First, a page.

“She’s helped me to focus on what I can achieve, to ignore any chips on my shoulders and to find my own way.

“She’s given me confidence to set my own priorities.”

It’s helped both to expand their own networks, Dinnis adds. “Clare is incredibly active and well-connected.

“But what’s been amazing, working together, has been to see her develop and grow in confidence – to become more serene about who and what she is. Women – and especially women with small children – often need to make peace with themselves and their priorities.”

Clare Dinnis is area director for the West Midlands and Clare Rodgers leads the NEAS operation unit at the Environment Agency

Maria Herlihy and Caroline Barford

Maria Herlihy had an intriguingly varied career before joining the Environment Agency, via the trading floor of the London Stock Exchange and a stint as prison governor at Pentonville Prison. She has worked to increase the proportion of women in the agency’s field operations, from just 1 per cent three years ago, to 14.5 per cent today.

That work brought her to WiFCERM. “Looking back, it’s always been in very male-dominated environments,” she says.

Caroline Barford’s family encouraged her to become a civil engineer. Her work in local government has focused on community and building resilience and she mentors junior staff on her own teams. Having switched from operations to a capital role, she wanted to pass the experience of being mentored on to more junior members of her team.

WiFCERM put Herlihy and Barford into a mentoring group of four women of disparate ages and backgrounds to share experiences of building resilience. The group met online every four to six weeks, through flood and pandemic.

“One member of our group went through a particularly traumatic time and we worked to support her through that with amazing results,” Herlihy recalls. “Working to build resilience has been apt for these times. We contact each other any time we want advice or a chat, mostly via WhatsApp. Now, we want to meet up in real life to celebrate, maybe over a glass of wine.”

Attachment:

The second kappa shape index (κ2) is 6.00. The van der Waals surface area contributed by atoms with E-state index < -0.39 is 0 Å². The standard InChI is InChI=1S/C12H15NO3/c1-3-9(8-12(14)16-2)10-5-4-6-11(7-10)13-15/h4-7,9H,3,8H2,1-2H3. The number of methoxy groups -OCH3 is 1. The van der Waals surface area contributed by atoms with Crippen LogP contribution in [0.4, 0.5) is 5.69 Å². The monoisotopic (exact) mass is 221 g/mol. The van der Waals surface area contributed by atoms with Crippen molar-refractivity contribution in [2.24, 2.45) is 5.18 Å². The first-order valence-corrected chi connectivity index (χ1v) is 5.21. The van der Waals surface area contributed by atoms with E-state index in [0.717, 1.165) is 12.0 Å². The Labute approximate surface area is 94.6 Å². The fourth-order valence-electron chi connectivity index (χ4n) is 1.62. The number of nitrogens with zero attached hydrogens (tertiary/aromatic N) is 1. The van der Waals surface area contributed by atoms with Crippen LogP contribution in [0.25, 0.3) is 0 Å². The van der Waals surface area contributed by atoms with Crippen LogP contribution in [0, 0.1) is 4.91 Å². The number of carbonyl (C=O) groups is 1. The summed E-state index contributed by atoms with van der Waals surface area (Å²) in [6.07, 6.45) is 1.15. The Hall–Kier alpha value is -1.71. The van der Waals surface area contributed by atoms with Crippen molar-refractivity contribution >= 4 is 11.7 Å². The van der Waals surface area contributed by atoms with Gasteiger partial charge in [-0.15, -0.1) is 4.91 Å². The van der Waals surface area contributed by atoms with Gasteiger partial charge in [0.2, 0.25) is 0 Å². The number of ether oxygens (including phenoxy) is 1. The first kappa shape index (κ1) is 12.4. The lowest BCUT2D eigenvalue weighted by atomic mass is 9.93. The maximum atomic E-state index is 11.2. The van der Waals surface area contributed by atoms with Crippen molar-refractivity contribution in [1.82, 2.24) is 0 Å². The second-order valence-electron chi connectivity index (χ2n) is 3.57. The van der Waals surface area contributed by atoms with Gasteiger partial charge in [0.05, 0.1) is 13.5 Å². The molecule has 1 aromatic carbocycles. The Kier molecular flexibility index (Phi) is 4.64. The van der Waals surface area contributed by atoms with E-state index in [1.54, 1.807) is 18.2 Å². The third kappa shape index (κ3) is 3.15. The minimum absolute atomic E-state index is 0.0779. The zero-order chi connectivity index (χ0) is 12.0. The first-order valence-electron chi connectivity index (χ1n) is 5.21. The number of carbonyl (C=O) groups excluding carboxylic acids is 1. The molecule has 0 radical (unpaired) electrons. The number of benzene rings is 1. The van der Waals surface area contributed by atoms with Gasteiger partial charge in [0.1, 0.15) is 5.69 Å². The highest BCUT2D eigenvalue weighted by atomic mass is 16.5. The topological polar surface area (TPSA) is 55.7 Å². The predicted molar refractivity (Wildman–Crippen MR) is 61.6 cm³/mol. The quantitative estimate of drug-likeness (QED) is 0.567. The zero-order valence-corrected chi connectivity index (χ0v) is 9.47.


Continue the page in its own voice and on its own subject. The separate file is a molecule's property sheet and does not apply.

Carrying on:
“It’s been a great way to compare local experiences,” Barford says. “We swap stories, recommend each other books. We’ve created a network to help each other. It’s so nice to have a sounding board away from the workplace, with people who understand your world but stand a step or two away.”

It’s so important as senior women, she says, to build cross-industry friendships based on respect and trust. “We’re not all big fans of networking. But it’s been so useful to build support from other areas of the water and environment industry, to share experiences.”

What happens now? Both Barford and Herlihy have applied things they’ve learned from the group at work. And all four are planning to stay in touch.

Maria Herlihy is operations manager for the Thames area, managing the waterways between Hurley and Teddington locks at the Environment Agency. Caroline Barford is coastal project engineer for Coastal Partners at Havant Borough Council

Vicky Eade and Katie Pearson

Katie Pearson put herself forward as a mentor, at the suggestion of her Aecom colleague Fay Bull, working with four Environment Agency mentees who wanted to better manage part-time work. She has worked part time for a decade.

Vicky Eade wanted to improve her work-life balance; having worked part time for 13 years, it wasn’t getting any easier. “I wanted to help others who are maybe newer to it,” she says.

“But I wanted to explore ways to achieve a better balance, even though my children are now older.

“I find the two days I’m supposedly not working much more exhausting than the three days I spend at my desk. Katie has been brilliant at pointing out that it’s not all about work and the kids – it’s also got to be about me.”